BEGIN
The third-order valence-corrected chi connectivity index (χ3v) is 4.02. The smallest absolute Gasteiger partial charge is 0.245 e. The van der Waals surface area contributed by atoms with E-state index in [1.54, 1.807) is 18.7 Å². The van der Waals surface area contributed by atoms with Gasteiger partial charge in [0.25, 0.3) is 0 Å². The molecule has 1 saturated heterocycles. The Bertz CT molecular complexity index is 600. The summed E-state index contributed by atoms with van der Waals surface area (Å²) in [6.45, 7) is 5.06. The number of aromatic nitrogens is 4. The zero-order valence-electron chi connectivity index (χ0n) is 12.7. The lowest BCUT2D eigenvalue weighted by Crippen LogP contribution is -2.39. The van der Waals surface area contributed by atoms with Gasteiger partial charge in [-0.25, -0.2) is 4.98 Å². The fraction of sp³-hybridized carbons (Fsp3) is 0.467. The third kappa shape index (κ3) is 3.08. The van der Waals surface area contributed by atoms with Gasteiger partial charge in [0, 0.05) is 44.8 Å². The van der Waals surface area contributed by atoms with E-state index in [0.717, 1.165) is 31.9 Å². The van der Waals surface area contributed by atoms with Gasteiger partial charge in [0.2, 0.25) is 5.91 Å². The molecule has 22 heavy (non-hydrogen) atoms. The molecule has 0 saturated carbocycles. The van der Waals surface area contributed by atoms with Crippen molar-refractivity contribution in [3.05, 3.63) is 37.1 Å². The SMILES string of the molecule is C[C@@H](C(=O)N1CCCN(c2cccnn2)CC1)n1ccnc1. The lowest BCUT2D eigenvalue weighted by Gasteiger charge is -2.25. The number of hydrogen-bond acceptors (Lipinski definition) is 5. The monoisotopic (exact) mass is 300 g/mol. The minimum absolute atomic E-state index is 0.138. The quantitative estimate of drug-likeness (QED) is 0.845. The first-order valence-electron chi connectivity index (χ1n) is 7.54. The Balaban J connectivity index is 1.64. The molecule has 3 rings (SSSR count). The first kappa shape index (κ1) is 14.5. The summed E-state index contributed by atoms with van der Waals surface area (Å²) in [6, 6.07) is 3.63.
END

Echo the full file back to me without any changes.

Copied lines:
The third-order valence-corrected chi connectivity index (χ3v) is 4.02. The smallest absolute Gasteiger partial charge is 0.245 e. The van der Waals surface area contributed by atoms with E-state index in [1.54, 1.807) is 18.7 Å². The van der Waals surface area contributed by atoms with Gasteiger partial charge in [0.25, 0.3) is 0 Å². The molecule has 1 saturated heterocycles. The Bertz CT molecular complexity index is 600. The summed E-state index contributed by atoms with van der Waals surface area (Å²) in [6.45, 7) is 5.06. The number of aromatic nitrogens is 4. The zero-order valence-electron chi connectivity index (χ0n) is 12.7. The lowest BCUT2D eigenvalue weighted by Crippen LogP contribution is -2.39. The van der Waals surface area contributed by atoms with Gasteiger partial charge in [-0.25, -0.2) is 4.98 Å². The fraction of sp³-hybridized carbons (Fsp3) is 0.467. The third kappa shape index (κ3) is 3.08. The van der Waals surface area contributed by atoms with Gasteiger partial charge in [0, 0.05) is 44.8 Å². The van der Waals surface area contributed by atoms with E-state index in [0.717, 1.165) is 31.9 Å². The van der Waals surface area contributed by atoms with Gasteiger partial charge in [0.2, 0.25) is 5.91 Å². The molecule has 22 heavy (non-hydrogen) atoms. The molecule has 0 saturated carbocycles. The van der Waals surface area contributed by atoms with Crippen molar-refractivity contribution in [3.05, 3.63) is 37.1 Å². The SMILES string of the molecule is C[C@@H](C(=O)N1CCCN(c2cccnn2)CC1)n1ccnc1. The lowest BCUT2D eigenvalue weighted by Gasteiger charge is -2.25. The number of hydrogen-bond acceptors (Lipinski definition) is 5. The monoisotopic (exact) mass is 300 g/mol. The minimum absolute atomic E-state index is 0.138. The quantitative estimate of drug-likeness (QED) is 0.845. The first-order valence-electron chi connectivity index (χ1n) is 7.54. The Balaban J connectivity index is 1.64. The molecule has 3 rings (SSSR count). The first kappa shape index (κ1) is 14.5. The summed E-state index contributed by atoms with van der Waals surface area (Å²) in [6, 6.07) is 3.63.